Since the variable node, v
where E When performing the BP (Belief Propagation) decoding approach in this context, then the value of
L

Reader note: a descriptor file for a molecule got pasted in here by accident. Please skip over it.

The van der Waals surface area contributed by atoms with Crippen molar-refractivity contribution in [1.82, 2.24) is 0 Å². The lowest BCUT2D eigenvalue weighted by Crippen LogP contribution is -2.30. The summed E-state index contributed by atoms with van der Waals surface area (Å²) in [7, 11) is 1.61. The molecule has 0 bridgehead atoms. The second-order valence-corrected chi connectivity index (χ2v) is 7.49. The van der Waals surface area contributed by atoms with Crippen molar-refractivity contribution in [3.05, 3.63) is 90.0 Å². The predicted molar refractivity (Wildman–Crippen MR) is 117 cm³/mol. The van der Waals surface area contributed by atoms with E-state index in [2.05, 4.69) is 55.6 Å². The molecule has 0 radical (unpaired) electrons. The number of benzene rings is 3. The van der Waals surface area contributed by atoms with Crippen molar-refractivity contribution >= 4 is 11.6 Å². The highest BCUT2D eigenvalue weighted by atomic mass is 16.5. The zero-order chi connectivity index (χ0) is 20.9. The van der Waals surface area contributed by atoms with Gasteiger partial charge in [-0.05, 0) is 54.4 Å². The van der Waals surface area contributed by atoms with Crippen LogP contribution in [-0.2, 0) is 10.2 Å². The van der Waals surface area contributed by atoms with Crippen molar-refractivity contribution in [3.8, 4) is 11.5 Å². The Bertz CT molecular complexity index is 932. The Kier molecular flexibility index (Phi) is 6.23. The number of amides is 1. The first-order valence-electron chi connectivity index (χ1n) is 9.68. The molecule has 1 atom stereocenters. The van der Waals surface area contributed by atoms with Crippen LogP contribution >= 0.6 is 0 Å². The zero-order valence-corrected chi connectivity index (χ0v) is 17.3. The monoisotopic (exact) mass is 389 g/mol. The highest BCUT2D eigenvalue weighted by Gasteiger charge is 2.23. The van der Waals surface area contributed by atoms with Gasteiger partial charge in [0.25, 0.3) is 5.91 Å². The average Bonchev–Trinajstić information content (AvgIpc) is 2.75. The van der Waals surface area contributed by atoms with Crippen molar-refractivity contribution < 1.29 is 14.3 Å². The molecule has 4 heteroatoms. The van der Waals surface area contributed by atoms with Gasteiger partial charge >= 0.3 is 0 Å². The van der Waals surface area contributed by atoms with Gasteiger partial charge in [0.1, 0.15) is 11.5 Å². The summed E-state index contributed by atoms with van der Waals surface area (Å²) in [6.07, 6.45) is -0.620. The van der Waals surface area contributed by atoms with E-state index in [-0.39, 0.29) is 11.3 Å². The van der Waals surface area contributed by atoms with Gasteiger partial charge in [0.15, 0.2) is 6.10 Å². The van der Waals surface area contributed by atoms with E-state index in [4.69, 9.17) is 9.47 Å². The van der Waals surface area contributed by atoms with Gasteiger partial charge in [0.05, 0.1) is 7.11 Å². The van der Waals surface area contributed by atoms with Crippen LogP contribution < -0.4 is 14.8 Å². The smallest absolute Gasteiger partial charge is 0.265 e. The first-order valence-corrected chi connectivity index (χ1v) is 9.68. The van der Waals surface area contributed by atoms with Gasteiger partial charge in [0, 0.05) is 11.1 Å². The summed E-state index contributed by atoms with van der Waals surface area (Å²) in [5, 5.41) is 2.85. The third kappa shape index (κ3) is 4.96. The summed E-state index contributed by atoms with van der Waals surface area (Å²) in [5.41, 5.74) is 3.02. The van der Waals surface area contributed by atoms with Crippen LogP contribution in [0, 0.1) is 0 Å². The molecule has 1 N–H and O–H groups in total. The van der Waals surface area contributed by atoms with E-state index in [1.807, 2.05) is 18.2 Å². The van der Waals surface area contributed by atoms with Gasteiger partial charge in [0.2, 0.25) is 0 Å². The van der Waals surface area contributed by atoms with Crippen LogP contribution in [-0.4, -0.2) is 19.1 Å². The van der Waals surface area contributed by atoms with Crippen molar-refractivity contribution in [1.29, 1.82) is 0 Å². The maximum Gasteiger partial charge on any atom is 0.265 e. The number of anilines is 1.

Thereafter, at the bit nodes, a bit node processor At the check nodes, the check node processor These iterative decoding processing steps, performed by the bit node processor The soft output After all of these steps of the iterative decoding processing Oftentimes, when implementing LDPC decoding functionality into actual communication devices and hardware, a critical design consideration is how to implement the hardware so that the calculations may be performed as quickly as possible and also with the highest degree of accuracy as possible. Also, hardware implementations of such LDPC decoding functionality can be implemented within the logarithmic domain (or “log domain” for short). In doing this, the hardware implementations can sometimes be simplified, in that, the multiplication processes may be reduced to additions, and the division processes may be reduced to subtractions. Oftentimes, the difficulty in implementing the calculations necessary to perform the LDPC decoding processing lie in the difficult to implement the calculations necessary to perform check node processing. For example, the calculations performed within a check node processor (or bit-check processor that is performing check node processing) often require the determination of a minimum (or maximum) value from among a number of possible values. When these calculations are performed in actual hardware whose calculations are implemented in the log domain, this often involves determining this minimum (or maximum) value at the cost of some precision. That is to say, without employing some log correction factor within the calculations, then a loss of precision may be incurred. Even when implemented in the log domain, some prior art decoding approaches only select a minimum (or maximum) value from among a number of possible values without employing any log correction factor. This inherently introduced some imprecision when selecting a minimum (or maximum) value from among a number of possible values when operating in the log domain. Several of these calculations are presented below with respect to operating on an input value “x” and an input value “y.” These input values may be viewed as being different edge messages with respect to the bit nodes, Medge The inventors have developed a number of means by which these calculations may be performed while still maintaining a high degree of accuracy when performing check node processing. These calculations include min** (min-double-star) processing, min**− (min-double-star-minus) processing. In addition, there is a corresponding maximum related function: max** (max-double-star) processing, max**− (max-double-star-minus) processing. Several of these possible calculations are presented below with respect to operating on an input value “x” and an input value “y.” -